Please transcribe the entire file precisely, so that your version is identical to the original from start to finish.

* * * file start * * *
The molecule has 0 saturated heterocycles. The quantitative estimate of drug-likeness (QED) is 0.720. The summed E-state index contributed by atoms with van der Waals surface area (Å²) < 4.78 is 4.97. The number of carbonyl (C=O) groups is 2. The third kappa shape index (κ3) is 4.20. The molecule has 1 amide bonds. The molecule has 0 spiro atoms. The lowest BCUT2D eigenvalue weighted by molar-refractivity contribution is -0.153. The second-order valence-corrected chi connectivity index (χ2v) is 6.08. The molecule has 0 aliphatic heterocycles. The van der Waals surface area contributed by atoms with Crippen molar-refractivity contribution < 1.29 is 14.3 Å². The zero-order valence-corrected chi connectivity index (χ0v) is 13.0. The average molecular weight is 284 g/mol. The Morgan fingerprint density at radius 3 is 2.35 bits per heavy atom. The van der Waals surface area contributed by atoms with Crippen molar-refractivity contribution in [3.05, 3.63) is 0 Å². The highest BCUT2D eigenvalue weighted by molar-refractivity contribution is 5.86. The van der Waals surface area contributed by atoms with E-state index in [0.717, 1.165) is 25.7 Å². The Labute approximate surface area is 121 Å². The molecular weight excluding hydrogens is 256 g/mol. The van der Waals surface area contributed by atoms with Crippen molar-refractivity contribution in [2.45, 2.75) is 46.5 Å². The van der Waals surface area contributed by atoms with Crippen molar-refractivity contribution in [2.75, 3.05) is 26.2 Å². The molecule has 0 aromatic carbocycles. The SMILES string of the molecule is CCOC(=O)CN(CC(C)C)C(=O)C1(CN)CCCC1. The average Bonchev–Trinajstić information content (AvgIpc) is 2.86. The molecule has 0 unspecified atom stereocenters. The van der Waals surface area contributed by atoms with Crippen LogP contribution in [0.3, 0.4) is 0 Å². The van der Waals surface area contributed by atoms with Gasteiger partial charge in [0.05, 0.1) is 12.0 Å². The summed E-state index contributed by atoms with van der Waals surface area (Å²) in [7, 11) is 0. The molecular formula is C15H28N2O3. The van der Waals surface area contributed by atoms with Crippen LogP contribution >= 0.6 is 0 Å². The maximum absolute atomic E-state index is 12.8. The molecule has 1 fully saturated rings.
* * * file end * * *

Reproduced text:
The molecule has 0 saturated heterocycles. The quantitative estimate of drug-likeness (QED) is 0.720. The summed E-state index contributed by atoms with van der Waals surface area (Å²) < 4.78 is 4.97. The number of carbonyl (C=O) groups is 2. The third kappa shape index (κ3) is 4.20. The molecule has 1 amide bonds. The molecule has 0 spiro atoms. The lowest BCUT2D eigenvalue weighted by molar-refractivity contribution is -0.153. The second-order valence-corrected chi connectivity index (χ2v) is 6.08. The molecule has 0 aliphatic heterocycles. The van der Waals surface area contributed by atoms with Crippen molar-refractivity contribution < 1.29 is 14.3 Å². The zero-order valence-corrected chi connectivity index (χ0v) is 13.0. The average molecular weight is 284 g/mol. The Morgan fingerprint density at radius 3 is 2.35 bits per heavy atom. The van der Waals surface area contributed by atoms with Crippen molar-refractivity contribution in [3.05, 3.63) is 0 Å². The highest BCUT2D eigenvalue weighted by molar-refractivity contribution is 5.86. The van der Waals surface area contributed by atoms with E-state index in [0.717, 1.165) is 25.7 Å². The Labute approximate surface area is 121 Å². The molecular weight excluding hydrogens is 256 g/mol. The van der Waals surface area contributed by atoms with Crippen molar-refractivity contribution in [2.45, 2.75) is 46.5 Å². The van der Waals surface area contributed by atoms with Crippen molar-refractivity contribution in [2.75, 3.05) is 26.2 Å². The molecule has 0 aromatic carbocycles. The SMILES string of the molecule is CCOC(=O)CN(CC(C)C)C(=O)C1(CN)CCCC1. The average Bonchev–Trinajstić information content (AvgIpc) is 2.86. The molecule has 0 unspecified atom stereocenters. The van der Waals surface area contributed by atoms with Crippen LogP contribution in [0.3, 0.4) is 0 Å². The van der Waals surface area contributed by atoms with Gasteiger partial charge in [0.05, 0.1) is 12.0 Å². The summed E-state index contributed by atoms with van der Waals surface area (Å²) in [7, 11) is 0. The molecular formula is C15H28N2O3. The van der Waals surface area contributed by atoms with Crippen LogP contribution >= 0.6 is 0 Å². The maximum absolute atomic E-state index is 12.8. The molecule has 1 fully saturated rings.